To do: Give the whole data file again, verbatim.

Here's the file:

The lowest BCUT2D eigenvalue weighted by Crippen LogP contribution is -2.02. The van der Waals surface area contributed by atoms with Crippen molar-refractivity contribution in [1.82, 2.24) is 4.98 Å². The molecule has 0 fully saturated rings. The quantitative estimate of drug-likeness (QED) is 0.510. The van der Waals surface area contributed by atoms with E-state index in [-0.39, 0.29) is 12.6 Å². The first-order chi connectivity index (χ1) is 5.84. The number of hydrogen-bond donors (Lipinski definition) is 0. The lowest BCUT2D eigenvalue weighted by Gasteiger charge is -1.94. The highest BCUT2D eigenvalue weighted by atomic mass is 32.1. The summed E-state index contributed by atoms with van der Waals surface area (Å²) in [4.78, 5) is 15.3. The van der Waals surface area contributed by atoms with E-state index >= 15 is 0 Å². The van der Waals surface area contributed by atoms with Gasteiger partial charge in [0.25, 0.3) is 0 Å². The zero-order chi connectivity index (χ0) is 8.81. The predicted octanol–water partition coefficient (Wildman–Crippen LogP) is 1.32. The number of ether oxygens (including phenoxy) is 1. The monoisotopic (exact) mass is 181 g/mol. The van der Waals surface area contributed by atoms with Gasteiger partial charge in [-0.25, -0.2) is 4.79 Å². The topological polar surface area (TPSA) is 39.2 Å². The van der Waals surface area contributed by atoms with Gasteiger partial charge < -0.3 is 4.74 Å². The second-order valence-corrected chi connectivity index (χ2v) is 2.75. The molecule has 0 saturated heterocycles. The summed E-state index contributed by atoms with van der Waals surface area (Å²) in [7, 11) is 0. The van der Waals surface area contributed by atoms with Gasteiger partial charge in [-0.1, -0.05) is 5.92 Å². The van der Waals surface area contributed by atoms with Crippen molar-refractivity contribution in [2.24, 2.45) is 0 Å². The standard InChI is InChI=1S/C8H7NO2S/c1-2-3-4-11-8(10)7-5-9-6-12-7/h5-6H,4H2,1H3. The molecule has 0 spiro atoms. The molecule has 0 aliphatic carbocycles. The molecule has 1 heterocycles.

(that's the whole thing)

The lowest BCUT2D eigenvalue weighted by Crippen LogP contribution is -2.02. The van der Waals surface area contributed by atoms with Crippen molar-refractivity contribution in [1.82, 2.24) is 4.98 Å². The molecule has 0 fully saturated rings. The quantitative estimate of drug-likeness (QED) is 0.510. The van der Waals surface area contributed by atoms with E-state index in [-0.39, 0.29) is 12.6 Å². The first-order chi connectivity index (χ1) is 5.84. The number of hydrogen-bond donors (Lipinski definition) is 0. The lowest BCUT2D eigenvalue weighted by Gasteiger charge is -1.94. The highest BCUT2D eigenvalue weighted by atomic mass is 32.1. The summed E-state index contributed by atoms with van der Waals surface area (Å²) in [4.78, 5) is 15.3. The van der Waals surface area contributed by atoms with E-state index >= 15 is 0 Å². The van der Waals surface area contributed by atoms with Gasteiger partial charge in [0.25, 0.3) is 0 Å². The zero-order chi connectivity index (χ0) is 8.81. The predicted octanol–water partition coefficient (Wildman–Crippen LogP) is 1.32. The number of ether oxygens (including phenoxy) is 1. The monoisotopic (exact) mass is 181 g/mol. The van der Waals surface area contributed by atoms with Gasteiger partial charge in [-0.25, -0.2) is 4.79 Å². The topological polar surface area (TPSA) is 39.2 Å². The van der Waals surface area contributed by atoms with Gasteiger partial charge < -0.3 is 4.74 Å². The second-order valence-corrected chi connectivity index (χ2v) is 2.75. The molecule has 0 saturated heterocycles. The summed E-state index contributed by atoms with van der Waals surface area (Å²) in [7, 11) is 0. The van der Waals surface area contributed by atoms with Gasteiger partial charge in [-0.1, -0.05) is 5.92 Å². The van der Waals surface area contributed by atoms with Crippen molar-refractivity contribution in [2.24, 2.45) is 0 Å². The standard InChI is InChI=1S/C8H7NO2S/c1-2-3-4-11-8(10)7-5-9-6-12-7/h5-6H,4H2,1H3. The molecule has 0 spiro atoms. The molecule has 0 aliphatic carbocycles. The molecule has 1 heterocycles.